5) Robotic leg axes blocks (4 number) takes input from the ‘custom_blk’ and calculates servo angles for each axis. It calculates forward and inverse kinematics for generating required axes angles to control the servo motors. The parameters of these blocks are configured to match with the respective leg segment dimensions/parameters.
6) 3D view blocks (4 numbers) attached to each leg block are used to plot each axis coordinates (as shown in below screen short). These can be used during testing for proper gait generation before connecting to the hardware.
7) WiFi communication block for communicating with the target hardware on the mobile robot.
Following are the steps to run the native model on the host PC
1) Before continuing, the host PC shall be connected to the same network as the device is connected.
2) Load the ‘rc_native’ project.
3) Click on Home->Simulation->Configure Simulation IO menu item.
4) ‘Configure Simulation Hardware’ window will open. Under Native Nodes and GPIO Device Nodes, change the IP addresses marked in the below figure (by double clicking on the item) to respective local and device IP addresses.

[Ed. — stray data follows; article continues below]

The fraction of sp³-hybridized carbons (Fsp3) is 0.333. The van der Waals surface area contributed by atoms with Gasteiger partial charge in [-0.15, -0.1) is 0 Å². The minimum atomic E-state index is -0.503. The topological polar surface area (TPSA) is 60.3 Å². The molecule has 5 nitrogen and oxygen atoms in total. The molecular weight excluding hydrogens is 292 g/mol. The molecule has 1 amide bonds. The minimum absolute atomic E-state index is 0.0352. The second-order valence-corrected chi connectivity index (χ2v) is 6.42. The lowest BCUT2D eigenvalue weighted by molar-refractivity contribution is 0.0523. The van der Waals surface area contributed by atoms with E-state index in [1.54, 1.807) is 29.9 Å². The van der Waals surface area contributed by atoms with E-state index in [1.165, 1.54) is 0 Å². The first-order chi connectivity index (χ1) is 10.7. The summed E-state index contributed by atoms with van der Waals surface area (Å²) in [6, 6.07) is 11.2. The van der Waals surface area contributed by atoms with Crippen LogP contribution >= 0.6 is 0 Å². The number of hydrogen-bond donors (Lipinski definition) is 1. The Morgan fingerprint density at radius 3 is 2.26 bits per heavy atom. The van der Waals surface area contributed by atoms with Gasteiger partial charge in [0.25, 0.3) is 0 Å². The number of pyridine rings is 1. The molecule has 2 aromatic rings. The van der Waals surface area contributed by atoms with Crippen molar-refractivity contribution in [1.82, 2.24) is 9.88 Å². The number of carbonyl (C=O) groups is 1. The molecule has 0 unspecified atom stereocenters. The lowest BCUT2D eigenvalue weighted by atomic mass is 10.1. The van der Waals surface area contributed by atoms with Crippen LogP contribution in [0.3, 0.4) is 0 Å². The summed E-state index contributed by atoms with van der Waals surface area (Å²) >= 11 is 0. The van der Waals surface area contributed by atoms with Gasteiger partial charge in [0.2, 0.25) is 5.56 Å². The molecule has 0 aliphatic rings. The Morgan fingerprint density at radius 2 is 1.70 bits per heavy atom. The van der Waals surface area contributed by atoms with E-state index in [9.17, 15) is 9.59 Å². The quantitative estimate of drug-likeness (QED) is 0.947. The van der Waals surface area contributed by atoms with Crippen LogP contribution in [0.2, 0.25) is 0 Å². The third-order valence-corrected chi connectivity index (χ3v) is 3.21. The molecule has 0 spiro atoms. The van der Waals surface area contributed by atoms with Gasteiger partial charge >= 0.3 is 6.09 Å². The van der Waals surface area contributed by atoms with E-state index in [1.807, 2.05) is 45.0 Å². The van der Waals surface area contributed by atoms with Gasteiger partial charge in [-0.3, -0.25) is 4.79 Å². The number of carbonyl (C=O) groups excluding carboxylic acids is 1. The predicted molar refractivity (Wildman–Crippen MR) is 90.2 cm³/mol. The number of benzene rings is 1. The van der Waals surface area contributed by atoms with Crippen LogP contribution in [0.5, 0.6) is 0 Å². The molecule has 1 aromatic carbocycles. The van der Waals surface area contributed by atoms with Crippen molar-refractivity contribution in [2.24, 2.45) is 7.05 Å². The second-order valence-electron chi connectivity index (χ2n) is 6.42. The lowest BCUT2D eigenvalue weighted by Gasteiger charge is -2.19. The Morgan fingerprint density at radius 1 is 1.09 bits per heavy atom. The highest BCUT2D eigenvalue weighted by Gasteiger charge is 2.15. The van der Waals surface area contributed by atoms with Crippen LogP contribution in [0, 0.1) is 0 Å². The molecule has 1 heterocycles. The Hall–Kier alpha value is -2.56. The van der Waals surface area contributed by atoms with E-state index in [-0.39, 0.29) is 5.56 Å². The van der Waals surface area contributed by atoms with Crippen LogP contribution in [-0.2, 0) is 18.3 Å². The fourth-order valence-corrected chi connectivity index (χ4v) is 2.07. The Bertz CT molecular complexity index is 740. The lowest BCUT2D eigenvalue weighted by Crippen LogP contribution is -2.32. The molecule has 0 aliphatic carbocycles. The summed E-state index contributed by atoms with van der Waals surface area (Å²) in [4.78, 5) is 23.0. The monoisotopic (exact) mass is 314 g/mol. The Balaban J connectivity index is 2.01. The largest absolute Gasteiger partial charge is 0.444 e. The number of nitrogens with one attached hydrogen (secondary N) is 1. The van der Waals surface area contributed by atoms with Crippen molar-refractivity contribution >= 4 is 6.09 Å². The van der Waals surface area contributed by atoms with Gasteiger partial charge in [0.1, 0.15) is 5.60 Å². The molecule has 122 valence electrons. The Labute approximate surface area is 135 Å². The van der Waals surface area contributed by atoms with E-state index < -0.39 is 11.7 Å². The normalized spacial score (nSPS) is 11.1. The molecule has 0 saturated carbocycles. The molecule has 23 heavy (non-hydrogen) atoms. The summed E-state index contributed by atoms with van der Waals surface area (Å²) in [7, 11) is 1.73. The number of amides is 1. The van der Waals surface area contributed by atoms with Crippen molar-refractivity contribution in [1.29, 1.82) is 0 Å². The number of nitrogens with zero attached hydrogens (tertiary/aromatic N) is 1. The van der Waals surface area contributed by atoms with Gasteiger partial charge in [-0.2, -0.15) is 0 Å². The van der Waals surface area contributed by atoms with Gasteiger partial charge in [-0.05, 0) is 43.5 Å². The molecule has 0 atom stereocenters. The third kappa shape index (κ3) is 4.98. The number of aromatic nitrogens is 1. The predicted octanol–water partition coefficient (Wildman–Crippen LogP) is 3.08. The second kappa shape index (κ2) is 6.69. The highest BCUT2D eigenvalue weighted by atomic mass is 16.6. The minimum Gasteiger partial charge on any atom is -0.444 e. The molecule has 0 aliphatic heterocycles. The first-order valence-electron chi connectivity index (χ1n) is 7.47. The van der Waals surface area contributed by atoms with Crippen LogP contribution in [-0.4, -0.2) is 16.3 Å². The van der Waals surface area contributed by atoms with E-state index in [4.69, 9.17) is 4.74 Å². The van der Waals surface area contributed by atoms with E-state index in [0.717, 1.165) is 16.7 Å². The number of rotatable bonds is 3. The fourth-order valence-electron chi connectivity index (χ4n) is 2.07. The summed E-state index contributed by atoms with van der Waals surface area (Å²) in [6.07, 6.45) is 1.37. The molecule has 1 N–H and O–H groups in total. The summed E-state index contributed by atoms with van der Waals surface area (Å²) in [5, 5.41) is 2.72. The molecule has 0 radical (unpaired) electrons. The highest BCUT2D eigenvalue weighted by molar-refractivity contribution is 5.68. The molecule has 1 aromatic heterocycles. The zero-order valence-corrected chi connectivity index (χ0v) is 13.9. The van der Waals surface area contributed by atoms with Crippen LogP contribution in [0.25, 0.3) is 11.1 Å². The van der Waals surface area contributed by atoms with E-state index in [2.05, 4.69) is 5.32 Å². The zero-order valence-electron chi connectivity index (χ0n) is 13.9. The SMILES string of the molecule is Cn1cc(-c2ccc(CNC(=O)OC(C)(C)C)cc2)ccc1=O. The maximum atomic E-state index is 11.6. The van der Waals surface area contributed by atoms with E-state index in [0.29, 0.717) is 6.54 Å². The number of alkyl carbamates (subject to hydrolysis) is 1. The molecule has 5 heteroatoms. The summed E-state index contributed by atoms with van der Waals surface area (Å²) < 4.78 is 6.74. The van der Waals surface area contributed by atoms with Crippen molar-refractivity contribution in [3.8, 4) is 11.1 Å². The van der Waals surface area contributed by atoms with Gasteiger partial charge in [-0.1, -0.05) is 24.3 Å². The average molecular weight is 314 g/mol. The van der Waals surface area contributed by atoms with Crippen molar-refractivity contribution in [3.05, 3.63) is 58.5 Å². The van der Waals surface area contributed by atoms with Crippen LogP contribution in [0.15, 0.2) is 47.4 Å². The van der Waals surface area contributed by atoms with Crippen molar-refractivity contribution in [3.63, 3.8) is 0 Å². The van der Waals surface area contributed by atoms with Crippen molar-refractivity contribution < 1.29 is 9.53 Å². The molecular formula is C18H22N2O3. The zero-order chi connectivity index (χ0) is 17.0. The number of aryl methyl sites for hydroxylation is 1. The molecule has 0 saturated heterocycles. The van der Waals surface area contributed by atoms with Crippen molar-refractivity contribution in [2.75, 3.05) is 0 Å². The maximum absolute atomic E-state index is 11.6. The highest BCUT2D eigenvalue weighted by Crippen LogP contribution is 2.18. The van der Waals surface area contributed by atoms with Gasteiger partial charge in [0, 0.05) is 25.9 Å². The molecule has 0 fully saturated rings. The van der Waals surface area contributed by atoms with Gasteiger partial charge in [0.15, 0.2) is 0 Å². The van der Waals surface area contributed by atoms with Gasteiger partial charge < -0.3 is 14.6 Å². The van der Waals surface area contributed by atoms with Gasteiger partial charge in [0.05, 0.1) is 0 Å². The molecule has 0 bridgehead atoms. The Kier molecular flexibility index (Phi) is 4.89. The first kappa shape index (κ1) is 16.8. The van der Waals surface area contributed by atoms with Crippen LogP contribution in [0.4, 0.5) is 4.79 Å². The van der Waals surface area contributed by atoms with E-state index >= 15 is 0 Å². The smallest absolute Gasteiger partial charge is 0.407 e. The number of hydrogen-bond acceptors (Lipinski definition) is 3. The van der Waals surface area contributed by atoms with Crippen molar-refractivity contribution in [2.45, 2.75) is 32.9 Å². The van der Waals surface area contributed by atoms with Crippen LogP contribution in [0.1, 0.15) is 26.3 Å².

5) Click on ‘Connect Device’ button and check the ‘Online Data’ check box. The program should now communicate with the target with cycle time around 20msecs. Target board is now available as end point ‘EP0’ to the native model. Native model can use this end point to connect to respective IOs on the target.
6) After successful communication, user may need to enter a dummy address in the local IP and ensure that no communication happen during run time through this method as we don’t use this method for communicating with the target. We only use this method during testing.
7) Click on ‘Save’ button to save the configuration and close the window.
8) Now, configure the local and target IP addresses in the ‘Windows IP’ block from the model. These IP addresses shall be same as the addresses that worked while communicating to the target using the above method. A screen shot of the ‘Windows IP’ block parameter is shown below. Such communication methodology is chosen to reduce number of block count in the model.
9) Run the model by clicking on the Run button. A simulation panel window should open and communicate with the board.
10) Screen shot of the output simulation panel running on host PC is shown below. On some systems where graphics hardware cannot display the 3D plot correctly, user is advised to disable the 3D block.